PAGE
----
Wearable activity debate steps up


As with each New Year, many renew their focus on well-being. And this is evident in the numerous articles examining ways for people to be healthier, one of which is the effectiveness of wearable activity trackers.

First, there is the debate around accuracy. Amir Khan, wellness and health reporter for U.S. News & World Report, endured the awkwardness of testing five devices at once to determine their precision and assess what devices work best. While Amir’s article found the Fitbit to be lower than average, The Wall Street Journal’s Jo Craven McGinty also wrote a story citing recent research by the Centre for Public Health, School of Medicine, Dentistry and Biomedical Sciences, Queens’ University Belfast, finding it higher than other devices.

Regardless of the conflicting data, Vitality’s Dr. Jonathan Dugas commented to Khan that there are benefits from a fitness trackers as long as it gets people moving, and they are especially useful for beginners who try to hit specific goals tied to the devices.

Secondly, the question remains around the impact on behavior change. Olga Khazan examined  in an article for The Atlantic a recently published a paper in The Journal of the American Medical Association from Dr. Kevin Volpp and others from the University of Pennsylvania. They found that while wearable devices have the potential to facilitate health behavior change, it’s not necessarily driven by these devices alone. And it’s ultimately the mix of individual encouragement, social competition and collaboration, and feedback loops that drive engagement.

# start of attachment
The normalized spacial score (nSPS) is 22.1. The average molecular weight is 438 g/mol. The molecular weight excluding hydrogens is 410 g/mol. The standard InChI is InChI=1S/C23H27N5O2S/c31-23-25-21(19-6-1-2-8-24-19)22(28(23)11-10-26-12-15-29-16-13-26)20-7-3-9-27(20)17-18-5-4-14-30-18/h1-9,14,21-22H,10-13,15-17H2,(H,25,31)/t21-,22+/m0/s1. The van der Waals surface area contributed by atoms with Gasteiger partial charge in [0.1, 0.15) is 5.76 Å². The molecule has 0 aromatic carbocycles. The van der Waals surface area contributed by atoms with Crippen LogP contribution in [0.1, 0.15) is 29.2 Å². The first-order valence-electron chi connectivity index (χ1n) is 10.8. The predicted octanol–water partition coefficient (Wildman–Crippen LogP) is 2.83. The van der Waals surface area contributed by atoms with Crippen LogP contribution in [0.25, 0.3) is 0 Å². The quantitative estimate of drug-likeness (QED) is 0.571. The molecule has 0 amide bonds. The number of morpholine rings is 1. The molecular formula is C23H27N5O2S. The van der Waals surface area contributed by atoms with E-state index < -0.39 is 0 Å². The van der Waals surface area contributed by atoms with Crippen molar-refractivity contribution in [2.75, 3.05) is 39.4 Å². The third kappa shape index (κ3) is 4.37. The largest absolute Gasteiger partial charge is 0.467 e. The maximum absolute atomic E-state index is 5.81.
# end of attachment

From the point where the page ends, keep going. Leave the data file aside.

Of note in Khazan’s piece is the role these technologies play in the workplace, particularly fitness competitions. The study authors recommend “Individuals form teams that provide peer support and promote a sense of accountability to use the device and stay engaged in the new behavior—perhaps aiming for everyone to achieve a minimum amount of activity (e.g., 7000 steps per day), rather than simply rewarding the power walkers.”

At Vitality, we wholeheartedly agree that (and our program is designed around) using incentives can motivate those who may not already be into fitness and keep those who have already adopted a healthy lifestyle on track. In fact, we offer a wide variety of options so that members can choose the device that best suits their lifestyle and personal preference.

We welcome the debate around mobile fitness devices and have even conducted our own research looking at how prevalent fitness devices are, who uses them, and if these technologies actually improve health.

Last fall we posed the question — Is 2015 the year of the wearable activity tracker? And from all indications, this looks to be the case.

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